Reflections on academic life Trapping antimatter “tremendously exciting” for Prof. Walter Hardy

A research team called the ALPHA Collaboration, with a strong contingent of Canadians, has trapped antimatter for the first time at CERN (European Organization for Nuclear Research), the world’s largest particle physics lab located in Geneva, Switzerland. Their discovery was published in the November 18 edition of Nature.

UBC Physics and Astronomy professor Walter Hardy is part of the team at CERN, along with graduate students Sarah Seif El Nasr and Andrea Guiterrez. He shared his thoughts as news of the discovery broke.

How did you get involved in this project?

I and Mike Hayden, a UBC graduate and now professor of Physics at SFU, were asked to join the ALPHA project five years ago, mainly because of our work on cryogenic atomic hydrogen in the 1980s at UBC. Mike received his PhD in my group, working on precision spectroscopic measurements in atomic hydrogen in 1991. The ultimate goal of the ALPHA project is to use various spectroscopies to determine whether hydrogen and its anti-matter relative, anti-hydrogen, are identical or not.
First, however, the anti-hydrogen had to be produced, and then trapped. The Nature paper details the first successful trapping of antihydrogen, certainly in the world (and probably in the universe!).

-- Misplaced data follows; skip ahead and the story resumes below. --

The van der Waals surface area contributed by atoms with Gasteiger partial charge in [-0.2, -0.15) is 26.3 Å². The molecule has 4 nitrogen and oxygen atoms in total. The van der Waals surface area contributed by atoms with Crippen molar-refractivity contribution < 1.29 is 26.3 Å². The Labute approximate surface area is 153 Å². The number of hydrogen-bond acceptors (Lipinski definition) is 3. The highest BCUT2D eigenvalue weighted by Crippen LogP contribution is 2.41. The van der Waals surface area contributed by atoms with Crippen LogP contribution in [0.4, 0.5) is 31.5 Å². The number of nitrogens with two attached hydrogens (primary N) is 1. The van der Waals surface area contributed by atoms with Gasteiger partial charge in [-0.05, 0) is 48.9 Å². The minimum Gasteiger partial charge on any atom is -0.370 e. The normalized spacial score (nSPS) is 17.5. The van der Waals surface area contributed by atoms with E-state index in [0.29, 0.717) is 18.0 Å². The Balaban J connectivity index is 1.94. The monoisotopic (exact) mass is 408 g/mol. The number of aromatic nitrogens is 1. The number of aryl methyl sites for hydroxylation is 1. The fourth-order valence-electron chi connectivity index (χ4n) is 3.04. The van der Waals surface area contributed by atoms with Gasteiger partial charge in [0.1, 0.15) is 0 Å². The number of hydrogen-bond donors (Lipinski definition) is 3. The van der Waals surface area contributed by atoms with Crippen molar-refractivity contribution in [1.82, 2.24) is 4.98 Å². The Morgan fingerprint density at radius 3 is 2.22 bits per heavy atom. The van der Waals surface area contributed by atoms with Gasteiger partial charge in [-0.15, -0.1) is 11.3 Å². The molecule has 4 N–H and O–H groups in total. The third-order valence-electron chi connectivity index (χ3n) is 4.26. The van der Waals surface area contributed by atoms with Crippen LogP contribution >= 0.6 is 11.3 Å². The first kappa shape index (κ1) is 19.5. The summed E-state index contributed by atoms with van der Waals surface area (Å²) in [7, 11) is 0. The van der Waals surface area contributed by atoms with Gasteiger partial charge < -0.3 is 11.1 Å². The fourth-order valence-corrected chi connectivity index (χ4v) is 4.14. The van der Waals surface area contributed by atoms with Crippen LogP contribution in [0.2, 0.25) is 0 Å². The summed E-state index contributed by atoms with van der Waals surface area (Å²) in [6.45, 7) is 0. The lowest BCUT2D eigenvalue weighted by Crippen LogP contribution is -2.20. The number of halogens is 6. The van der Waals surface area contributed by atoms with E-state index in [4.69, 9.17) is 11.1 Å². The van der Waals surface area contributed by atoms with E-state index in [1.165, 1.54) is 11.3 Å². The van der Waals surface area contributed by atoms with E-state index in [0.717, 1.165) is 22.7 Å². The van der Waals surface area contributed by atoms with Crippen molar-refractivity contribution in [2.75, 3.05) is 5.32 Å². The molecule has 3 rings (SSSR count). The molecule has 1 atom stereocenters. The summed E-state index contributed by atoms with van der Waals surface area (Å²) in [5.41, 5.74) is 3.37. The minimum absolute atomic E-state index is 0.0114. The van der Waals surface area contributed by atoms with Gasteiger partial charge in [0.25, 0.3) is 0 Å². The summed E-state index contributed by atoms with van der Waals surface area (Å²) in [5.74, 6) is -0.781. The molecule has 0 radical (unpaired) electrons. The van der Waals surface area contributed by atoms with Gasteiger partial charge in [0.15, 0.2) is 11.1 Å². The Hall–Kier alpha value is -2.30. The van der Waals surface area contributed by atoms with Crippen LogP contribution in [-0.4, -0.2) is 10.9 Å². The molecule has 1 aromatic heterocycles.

Why is this project important?

One of the great mysteries of physics, and particle physics in particular, is: why does the universe consist entirely of matter? Somehow, during the formation on the universe, matter won out over anti-matter.

Conventional theories predict that matter and anti-matter are identical, except for having the opposite charge. So far, the experiments that can be done show this seems to be true, but not to the level of precision that one needs.

Studying anti-hydrogen, an anti-proton and an anti-electron, to the same precision as for hydrogen, has been a dream project for some time. After 10 years of effort, the all-important first step has been taken and precision studies of anti-hydrogen can begin.

What is your role moving forward?

Prof. Hayden and I have been involved in a variety of projects within the overall collaborative effort. With trapping established, our expertise in precision microwave spectroscopy becomes central to the efforts to compare hydrogen to anti-hydrogen.